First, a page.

Centuries of Irish Historical Records Recreated In VR

An archive of historical documents lost to fire in 1922 will be fully searchable in VR.

The advent of easy access to historical and genealogical data has fuelled a rise in popularity for family history research, with websites such as Ancestry.com allowing users to get a glimpse into what life was like for previous generations. For many people in Ireland, however, much of the information they needed was lost – until now.

In 1922 a devastating fire swept through the Public Record Office in Ireland, taking with it seven centuries of historical and genealogical records. Now, following a great deal of meticulous research and restoration from a team at Trinity College Dublin, those records have been painstakingly recreated in virtual reality (VR).

The project is currently still ongoing, with the expectation that it will be complete in time for the 100th anniversary of the fire. Upon completion, members of the public will be able to use VR to enter a 3D recreation of the Public Record Office as it was before the fire and access all the documents it contained.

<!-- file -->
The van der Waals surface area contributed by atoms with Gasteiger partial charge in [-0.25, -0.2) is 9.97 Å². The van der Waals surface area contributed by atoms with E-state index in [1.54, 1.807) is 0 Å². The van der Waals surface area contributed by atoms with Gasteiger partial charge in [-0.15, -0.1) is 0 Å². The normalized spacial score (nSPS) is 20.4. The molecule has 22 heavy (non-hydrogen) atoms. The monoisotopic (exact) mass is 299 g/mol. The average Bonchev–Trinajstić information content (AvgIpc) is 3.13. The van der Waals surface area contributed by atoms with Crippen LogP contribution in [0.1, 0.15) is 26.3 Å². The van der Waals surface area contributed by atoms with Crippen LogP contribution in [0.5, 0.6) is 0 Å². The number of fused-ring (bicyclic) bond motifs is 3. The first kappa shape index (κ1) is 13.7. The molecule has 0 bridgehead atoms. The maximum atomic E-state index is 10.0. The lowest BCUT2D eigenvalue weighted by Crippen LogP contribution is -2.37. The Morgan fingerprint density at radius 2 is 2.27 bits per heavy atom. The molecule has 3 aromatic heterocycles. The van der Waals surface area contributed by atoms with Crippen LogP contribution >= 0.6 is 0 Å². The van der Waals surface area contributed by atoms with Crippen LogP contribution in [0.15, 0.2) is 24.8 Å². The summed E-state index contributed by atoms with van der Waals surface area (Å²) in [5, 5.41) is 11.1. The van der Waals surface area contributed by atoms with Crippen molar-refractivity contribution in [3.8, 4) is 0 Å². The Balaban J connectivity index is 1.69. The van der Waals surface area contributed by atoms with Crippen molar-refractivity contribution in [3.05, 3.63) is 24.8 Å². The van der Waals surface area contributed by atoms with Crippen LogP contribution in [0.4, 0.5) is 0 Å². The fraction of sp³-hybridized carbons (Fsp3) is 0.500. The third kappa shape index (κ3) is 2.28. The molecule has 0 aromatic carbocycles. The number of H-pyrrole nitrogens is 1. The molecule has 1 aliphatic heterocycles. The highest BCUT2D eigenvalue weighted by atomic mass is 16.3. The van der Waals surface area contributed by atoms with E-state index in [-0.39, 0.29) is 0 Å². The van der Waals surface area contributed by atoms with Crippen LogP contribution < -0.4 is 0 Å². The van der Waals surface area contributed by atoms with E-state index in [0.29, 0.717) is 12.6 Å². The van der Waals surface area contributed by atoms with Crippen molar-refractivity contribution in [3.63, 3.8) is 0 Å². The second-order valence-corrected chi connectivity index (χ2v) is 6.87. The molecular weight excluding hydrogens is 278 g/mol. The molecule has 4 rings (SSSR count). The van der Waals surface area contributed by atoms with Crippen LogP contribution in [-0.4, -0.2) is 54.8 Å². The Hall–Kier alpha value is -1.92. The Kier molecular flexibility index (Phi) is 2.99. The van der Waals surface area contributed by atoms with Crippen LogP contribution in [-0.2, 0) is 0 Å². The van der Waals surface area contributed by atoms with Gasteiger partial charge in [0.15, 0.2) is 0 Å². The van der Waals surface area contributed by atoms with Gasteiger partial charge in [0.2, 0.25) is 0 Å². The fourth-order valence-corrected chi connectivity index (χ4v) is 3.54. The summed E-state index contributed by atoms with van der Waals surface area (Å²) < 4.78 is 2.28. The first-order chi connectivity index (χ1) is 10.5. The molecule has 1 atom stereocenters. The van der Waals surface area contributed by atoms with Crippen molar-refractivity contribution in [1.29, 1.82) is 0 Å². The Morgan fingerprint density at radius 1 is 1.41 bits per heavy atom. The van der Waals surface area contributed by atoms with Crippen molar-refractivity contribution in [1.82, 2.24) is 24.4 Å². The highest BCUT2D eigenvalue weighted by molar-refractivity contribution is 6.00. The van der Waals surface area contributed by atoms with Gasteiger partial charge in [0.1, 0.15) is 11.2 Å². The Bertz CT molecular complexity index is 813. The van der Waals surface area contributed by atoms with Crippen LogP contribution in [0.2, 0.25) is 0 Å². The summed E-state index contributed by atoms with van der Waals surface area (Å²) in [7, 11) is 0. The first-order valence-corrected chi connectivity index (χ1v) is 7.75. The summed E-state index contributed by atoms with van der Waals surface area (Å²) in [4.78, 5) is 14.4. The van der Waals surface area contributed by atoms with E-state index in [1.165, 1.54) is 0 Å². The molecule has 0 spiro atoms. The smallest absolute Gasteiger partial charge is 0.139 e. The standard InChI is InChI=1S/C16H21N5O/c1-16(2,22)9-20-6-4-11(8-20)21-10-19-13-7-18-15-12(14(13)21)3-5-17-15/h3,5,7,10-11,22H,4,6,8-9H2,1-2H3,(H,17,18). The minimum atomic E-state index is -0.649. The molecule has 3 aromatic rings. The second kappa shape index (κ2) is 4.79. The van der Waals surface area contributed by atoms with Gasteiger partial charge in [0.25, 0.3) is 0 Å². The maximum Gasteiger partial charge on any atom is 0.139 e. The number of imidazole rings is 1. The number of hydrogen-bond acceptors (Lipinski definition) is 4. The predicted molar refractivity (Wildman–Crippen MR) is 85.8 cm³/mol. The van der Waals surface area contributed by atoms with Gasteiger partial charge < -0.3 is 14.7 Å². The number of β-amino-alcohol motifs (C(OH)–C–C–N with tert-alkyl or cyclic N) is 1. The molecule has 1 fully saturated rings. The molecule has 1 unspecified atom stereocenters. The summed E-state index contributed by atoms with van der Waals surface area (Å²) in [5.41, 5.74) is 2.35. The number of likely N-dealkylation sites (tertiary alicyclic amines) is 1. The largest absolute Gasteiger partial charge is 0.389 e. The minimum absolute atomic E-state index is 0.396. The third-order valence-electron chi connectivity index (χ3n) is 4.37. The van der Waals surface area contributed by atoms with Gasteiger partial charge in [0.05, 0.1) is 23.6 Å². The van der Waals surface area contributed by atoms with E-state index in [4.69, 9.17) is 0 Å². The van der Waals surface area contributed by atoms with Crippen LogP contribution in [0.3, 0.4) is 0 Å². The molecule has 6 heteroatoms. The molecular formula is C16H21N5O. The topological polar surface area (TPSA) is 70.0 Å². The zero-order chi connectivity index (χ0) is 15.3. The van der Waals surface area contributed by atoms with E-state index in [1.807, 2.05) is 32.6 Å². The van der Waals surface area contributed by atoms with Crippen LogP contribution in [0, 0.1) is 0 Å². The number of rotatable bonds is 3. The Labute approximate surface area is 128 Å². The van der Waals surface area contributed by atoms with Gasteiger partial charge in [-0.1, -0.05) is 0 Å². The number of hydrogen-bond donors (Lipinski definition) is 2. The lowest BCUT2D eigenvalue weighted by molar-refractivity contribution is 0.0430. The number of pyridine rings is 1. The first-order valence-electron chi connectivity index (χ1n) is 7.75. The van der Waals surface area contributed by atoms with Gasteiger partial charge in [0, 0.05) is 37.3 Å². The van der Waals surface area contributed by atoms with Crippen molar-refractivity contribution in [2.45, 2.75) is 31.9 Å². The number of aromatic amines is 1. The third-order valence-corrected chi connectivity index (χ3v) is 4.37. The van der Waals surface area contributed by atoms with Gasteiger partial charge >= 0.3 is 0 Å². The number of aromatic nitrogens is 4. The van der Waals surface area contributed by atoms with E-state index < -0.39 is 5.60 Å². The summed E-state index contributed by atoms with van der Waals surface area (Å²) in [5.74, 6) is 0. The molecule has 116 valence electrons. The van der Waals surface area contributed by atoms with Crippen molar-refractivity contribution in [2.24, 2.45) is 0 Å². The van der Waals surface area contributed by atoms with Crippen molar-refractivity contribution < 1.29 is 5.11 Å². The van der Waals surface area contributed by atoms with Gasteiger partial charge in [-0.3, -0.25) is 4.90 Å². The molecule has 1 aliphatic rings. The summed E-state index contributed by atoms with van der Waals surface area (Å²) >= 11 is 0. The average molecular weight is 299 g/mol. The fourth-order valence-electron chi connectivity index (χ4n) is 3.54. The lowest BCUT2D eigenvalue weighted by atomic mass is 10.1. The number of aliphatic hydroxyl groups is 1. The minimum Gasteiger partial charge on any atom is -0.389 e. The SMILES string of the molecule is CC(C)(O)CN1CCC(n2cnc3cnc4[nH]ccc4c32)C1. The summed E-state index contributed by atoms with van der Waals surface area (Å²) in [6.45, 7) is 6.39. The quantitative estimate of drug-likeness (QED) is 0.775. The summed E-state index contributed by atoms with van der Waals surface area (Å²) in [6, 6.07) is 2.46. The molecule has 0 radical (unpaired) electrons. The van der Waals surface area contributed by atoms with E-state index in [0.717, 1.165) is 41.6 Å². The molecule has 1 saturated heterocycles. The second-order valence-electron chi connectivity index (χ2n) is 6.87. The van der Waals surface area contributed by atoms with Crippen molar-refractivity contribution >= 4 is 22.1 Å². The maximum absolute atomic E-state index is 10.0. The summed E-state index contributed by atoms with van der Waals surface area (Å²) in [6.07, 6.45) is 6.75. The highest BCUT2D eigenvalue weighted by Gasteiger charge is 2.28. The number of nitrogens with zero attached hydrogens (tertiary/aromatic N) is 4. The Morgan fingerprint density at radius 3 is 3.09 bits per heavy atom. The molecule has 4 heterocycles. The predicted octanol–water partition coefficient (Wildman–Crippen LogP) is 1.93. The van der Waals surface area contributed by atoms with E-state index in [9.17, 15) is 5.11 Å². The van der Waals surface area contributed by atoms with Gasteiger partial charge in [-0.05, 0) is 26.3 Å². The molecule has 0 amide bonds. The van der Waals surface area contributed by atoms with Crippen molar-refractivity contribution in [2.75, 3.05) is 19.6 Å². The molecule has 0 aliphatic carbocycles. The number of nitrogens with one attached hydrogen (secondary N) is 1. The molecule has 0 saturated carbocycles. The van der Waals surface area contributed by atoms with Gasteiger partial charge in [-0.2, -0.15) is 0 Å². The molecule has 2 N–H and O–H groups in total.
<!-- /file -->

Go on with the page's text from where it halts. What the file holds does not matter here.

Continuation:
The principal investigator for the project, Dr Peter Crooks, explained that the effort was possible due to copies of the documents and records being held in various locations around the world.

Because the archival collections date from such an early period of history, the reconstruction effort will allow anyone with an interest in researching their families or localities to engage in deep history,” Dr Crooks said, “reaching back almost half a millennium earlier than most readily available genealogical resources.”

The virtual archive was built using the original architectural plans and photographs from the era to capture the size and scale of the structure. The six-story tall archive contained a great wealth of historical detail, including records of births, marriages, deaths, wills, maps and town records.

The virtual archive will be fully searchable, with users able to browse its contents, such as exchequer records from the Middle Ages, or records from Cromwell’s government, with links to copies or surviving records held by museums, archives and libraries all over the world.

For further news on VR historical, academic or scientific projects, keep coming back to VRFocus.

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